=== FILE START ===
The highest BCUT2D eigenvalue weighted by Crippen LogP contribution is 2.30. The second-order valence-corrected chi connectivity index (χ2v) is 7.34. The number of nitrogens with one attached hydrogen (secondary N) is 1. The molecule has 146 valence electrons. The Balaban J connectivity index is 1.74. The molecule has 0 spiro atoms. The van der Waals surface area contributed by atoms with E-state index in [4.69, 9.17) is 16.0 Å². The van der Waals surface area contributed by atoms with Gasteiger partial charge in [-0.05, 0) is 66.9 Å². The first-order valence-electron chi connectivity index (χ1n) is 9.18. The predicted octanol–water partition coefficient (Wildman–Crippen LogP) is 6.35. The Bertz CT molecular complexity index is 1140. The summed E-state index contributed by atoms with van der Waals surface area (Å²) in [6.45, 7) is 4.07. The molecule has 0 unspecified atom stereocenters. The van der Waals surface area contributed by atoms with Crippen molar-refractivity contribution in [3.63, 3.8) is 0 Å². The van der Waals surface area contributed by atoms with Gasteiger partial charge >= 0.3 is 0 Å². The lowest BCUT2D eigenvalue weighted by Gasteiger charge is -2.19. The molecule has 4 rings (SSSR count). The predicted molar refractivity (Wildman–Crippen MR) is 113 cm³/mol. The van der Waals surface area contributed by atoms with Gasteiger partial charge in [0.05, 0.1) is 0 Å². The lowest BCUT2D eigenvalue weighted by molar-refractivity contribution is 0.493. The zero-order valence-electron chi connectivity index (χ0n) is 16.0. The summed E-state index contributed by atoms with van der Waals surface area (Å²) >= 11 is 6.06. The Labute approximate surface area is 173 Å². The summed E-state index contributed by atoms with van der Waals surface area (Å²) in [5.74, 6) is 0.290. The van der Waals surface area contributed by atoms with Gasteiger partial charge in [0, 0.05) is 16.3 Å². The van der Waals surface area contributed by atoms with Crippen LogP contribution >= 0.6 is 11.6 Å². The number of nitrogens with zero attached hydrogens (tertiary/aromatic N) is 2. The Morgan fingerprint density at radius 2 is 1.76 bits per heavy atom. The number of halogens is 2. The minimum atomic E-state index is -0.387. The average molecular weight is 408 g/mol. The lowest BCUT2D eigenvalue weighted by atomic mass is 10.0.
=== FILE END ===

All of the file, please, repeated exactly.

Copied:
The highest BCUT2D eigenvalue weighted by Crippen LogP contribution is 2.30. The second-order valence-corrected chi connectivity index (χ2v) is 7.34. The number of nitrogens with one attached hydrogen (secondary N) is 1. The molecule has 146 valence electrons. The Balaban J connectivity index is 1.74. The molecule has 0 spiro atoms. The van der Waals surface area contributed by atoms with E-state index in [4.69, 9.17) is 16.0 Å². The van der Waals surface area contributed by atoms with Gasteiger partial charge in [-0.05, 0) is 66.9 Å². The first-order valence-electron chi connectivity index (χ1n) is 9.18. The predicted octanol–water partition coefficient (Wildman–Crippen LogP) is 6.35. The Bertz CT molecular complexity index is 1140. The summed E-state index contributed by atoms with van der Waals surface area (Å²) in [6.45, 7) is 4.07. The molecule has 0 unspecified atom stereocenters. The van der Waals surface area contributed by atoms with Crippen molar-refractivity contribution in [3.63, 3.8) is 0 Å². The van der Waals surface area contributed by atoms with Gasteiger partial charge >= 0.3 is 0 Å². The lowest BCUT2D eigenvalue weighted by Gasteiger charge is -2.19. The molecule has 4 rings (SSSR count). The predicted molar refractivity (Wildman–Crippen MR) is 113 cm³/mol. The van der Waals surface area contributed by atoms with Gasteiger partial charge in [0.05, 0.1) is 0 Å². The lowest BCUT2D eigenvalue weighted by molar-refractivity contribution is 0.493. The zero-order valence-electron chi connectivity index (χ0n) is 16.0. The summed E-state index contributed by atoms with van der Waals surface area (Å²) >= 11 is 6.06. The Labute approximate surface area is 173 Å². The summed E-state index contributed by atoms with van der Waals surface area (Å²) in [5.74, 6) is 0.290. The van der Waals surface area contributed by atoms with Gasteiger partial charge in [0, 0.05) is 16.3 Å². The van der Waals surface area contributed by atoms with Crippen LogP contribution >= 0.6 is 11.6 Å². The number of nitrogens with zero attached hydrogens (tertiary/aromatic N) is 2. The Morgan fingerprint density at radius 2 is 1.76 bits per heavy atom. The number of halogens is 2. The minimum atomic E-state index is -0.387. The average molecular weight is 408 g/mol. The lowest BCUT2D eigenvalue weighted by atomic mass is 10.0.